Sam Smith: How we pulled through the credit crunch

Sam Smith
Sam Smith: “Trust your judgment” and “be positive”

Imagine that you’ve just invested your life savings to buy out your firm from its parent company – and then the economy you operate in starts to implode. That’s what happened to Sam Smith after she and her colleagues struck out on their own, just two weeks before the start of the global financial crisis. After graduating from Bristol and qualifying as an accountant at KPMG, Smith (now 41) was headhunted by stockbrokers JM Finn in 1998 to set up a corporate brokerage division.

By working with tiny Ofex companies – ie, those too small to list on Aim (formerly the Alternative Investment Market) – she built up a roster of clients. However, by 2007 she felt that there was still a gap in the market for firms that could deliver better service for these clients after they had listed. So Smith gave her bosses a choice: to put in the resources needed to develop her division further, or spin it off as a separate firm.

They chose the second option, so Smith and her 28 members of staff invested their savings in buying half of the new firm. Two weeks later the new firm faced its first challenge, when the failure of Northern Rock (which ended up being taken into state ownership) heralded the start of the “credit crunch”.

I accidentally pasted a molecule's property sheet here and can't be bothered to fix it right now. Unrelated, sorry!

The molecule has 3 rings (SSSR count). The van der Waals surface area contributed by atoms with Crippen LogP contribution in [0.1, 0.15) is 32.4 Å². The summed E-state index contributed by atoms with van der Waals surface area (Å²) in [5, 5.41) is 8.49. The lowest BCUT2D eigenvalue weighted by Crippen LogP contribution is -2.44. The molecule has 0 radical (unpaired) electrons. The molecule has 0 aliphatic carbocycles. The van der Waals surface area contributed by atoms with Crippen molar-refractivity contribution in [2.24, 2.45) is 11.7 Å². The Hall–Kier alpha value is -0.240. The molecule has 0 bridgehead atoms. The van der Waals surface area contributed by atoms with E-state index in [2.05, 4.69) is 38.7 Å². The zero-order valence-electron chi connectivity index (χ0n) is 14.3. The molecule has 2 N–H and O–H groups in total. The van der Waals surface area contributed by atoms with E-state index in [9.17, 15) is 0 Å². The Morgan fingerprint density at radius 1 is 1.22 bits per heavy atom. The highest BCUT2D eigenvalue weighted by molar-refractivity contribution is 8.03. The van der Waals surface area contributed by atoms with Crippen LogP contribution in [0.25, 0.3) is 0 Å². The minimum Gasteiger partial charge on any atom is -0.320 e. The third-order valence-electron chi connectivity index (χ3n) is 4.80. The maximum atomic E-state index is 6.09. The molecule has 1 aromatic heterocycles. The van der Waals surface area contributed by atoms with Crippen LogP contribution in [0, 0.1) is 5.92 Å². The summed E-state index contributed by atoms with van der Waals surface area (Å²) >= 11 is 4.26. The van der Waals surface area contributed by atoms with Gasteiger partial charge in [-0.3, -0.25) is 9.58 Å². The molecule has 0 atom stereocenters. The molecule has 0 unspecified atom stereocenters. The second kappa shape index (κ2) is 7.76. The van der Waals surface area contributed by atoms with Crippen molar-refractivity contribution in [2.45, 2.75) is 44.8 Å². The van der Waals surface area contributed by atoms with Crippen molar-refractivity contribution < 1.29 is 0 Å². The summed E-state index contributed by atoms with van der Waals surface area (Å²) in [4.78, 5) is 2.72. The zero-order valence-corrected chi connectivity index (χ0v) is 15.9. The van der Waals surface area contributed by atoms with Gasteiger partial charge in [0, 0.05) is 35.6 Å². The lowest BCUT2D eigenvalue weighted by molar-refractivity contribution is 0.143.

This evolved over the next 15 months into a full-blown financial crisis. While Smith admits that running a company during some of the worst market conditions for decades was “scary”, she didn’t flinch. As other brokers cut back their services to small firms, traditionally seen as the least lucrative clients, finnCap expanded, taking its pick of the corporate brokers fired by larger institutions.

With the number of companies listed on Aim falling by over a third in the space of a few years, this strategy could have backfired badly, plunging the firm into bankruptcy. Instead, it paid huge dividends. From having had only 28 clients at its inception as an independent firm, finnCap is now the single largest Aim broker, with a turnover of £16m. Smith attributes this success to the fact that the employees had a stake in their success through their shareholdings. This “helped keep everyone motivated, and boosted morale, at a time when our competitors were really struggling”.

Smith has ambitions for further growth, but she says that the focus will remain on small-cap UK companies, rather than international expansion. Indeed, she thinks that “the government seems to recognise the importance of Aim to the wider British economy”.

For her part, Smith is a big supporter of putting back into the local community and is involved in several charities. She is especially enthusiastic about getting children to consider setting up their own business as a career option, and she is a big supporter of “Stepping into Business”, a scheme to encourage primary school children to learn about entrepreneurship and teamwork.

Two rules Smith lives by are to “trust your judgement” and “be positive”. As a result, she’s “tried not to regret” the decisions she’s taken. However, she concedes that she should have negotiated harder for herself and other employees to take a bigger stake in finnCap at the outset. Doing so would have cut the cost of buying out the remaining half from JM Finn, which they did in 2010.